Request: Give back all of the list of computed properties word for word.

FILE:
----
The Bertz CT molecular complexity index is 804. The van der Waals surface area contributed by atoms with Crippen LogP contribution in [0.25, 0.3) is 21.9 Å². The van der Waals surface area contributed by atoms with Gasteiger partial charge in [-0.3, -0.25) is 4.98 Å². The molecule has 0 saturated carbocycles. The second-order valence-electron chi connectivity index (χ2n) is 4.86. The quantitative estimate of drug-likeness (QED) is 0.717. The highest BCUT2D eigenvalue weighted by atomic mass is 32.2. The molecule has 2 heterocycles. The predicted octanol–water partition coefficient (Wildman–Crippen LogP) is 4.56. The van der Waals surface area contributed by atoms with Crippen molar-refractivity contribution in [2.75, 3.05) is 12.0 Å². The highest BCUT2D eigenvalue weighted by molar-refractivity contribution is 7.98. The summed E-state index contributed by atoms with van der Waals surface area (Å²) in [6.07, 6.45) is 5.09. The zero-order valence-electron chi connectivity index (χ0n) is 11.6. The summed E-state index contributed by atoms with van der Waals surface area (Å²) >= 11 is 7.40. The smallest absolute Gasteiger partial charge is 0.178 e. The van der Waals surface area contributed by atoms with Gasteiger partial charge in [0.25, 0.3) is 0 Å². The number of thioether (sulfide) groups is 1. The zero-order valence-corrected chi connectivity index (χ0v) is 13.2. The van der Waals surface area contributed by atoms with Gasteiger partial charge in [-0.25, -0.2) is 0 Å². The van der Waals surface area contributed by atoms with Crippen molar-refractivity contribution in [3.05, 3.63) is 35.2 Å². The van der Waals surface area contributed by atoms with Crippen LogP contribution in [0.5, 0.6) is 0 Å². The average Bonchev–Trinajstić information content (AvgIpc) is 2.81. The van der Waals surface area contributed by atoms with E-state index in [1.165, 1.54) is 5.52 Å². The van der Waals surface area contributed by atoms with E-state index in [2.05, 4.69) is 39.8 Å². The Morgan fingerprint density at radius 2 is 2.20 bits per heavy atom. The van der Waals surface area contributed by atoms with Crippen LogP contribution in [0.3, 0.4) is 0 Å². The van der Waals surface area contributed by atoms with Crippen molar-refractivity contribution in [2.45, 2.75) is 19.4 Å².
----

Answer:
The Bertz CT molecular complexity index is 804. The van der Waals surface area contributed by atoms with Crippen LogP contribution in [0.25, 0.3) is 21.9 Å². The van der Waals surface area contributed by atoms with Gasteiger partial charge in [-0.3, -0.25) is 4.98 Å². The molecule has 0 saturated carbocycles. The second-order valence-electron chi connectivity index (χ2n) is 4.86. The quantitative estimate of drug-likeness (QED) is 0.717. The highest BCUT2D eigenvalue weighted by atomic mass is 32.2. The molecule has 2 heterocycles. The predicted octanol–water partition coefficient (Wildman–Crippen LogP) is 4.56. The van der Waals surface area contributed by atoms with Crippen molar-refractivity contribution in [2.75, 3.05) is 12.0 Å². The highest BCUT2D eigenvalue weighted by molar-refractivity contribution is 7.98. The summed E-state index contributed by atoms with van der Waals surface area (Å²) in [6.07, 6.45) is 5.09. The zero-order valence-electron chi connectivity index (χ0n) is 11.6. The summed E-state index contributed by atoms with van der Waals surface area (Å²) >= 11 is 7.40. The smallest absolute Gasteiger partial charge is 0.178 e. The van der Waals surface area contributed by atoms with Gasteiger partial charge in [0.25, 0.3) is 0 Å². The number of thioether (sulfide) groups is 1. The zero-order valence-corrected chi connectivity index (χ0v) is 13.2. The van der Waals surface area contributed by atoms with Gasteiger partial charge in [-0.25, -0.2) is 0 Å². The van der Waals surface area contributed by atoms with Crippen molar-refractivity contribution in [3.05, 3.63) is 35.2 Å². The van der Waals surface area contributed by atoms with Crippen LogP contribution in [0.5, 0.6) is 0 Å². The average Bonchev–Trinajstić information content (AvgIpc) is 2.81. The van der Waals surface area contributed by atoms with E-state index in [1.165, 1.54) is 5.52 Å². The van der Waals surface area contributed by atoms with E-state index in [2.05, 4.69) is 39.8 Å². The Morgan fingerprint density at radius 2 is 2.20 bits per heavy atom. The van der Waals surface area contributed by atoms with Crippen LogP contribution in [0.3, 0.4) is 0 Å². The van der Waals surface area contributed by atoms with Crippen molar-refractivity contribution in [2.45, 2.75) is 19.4 Å².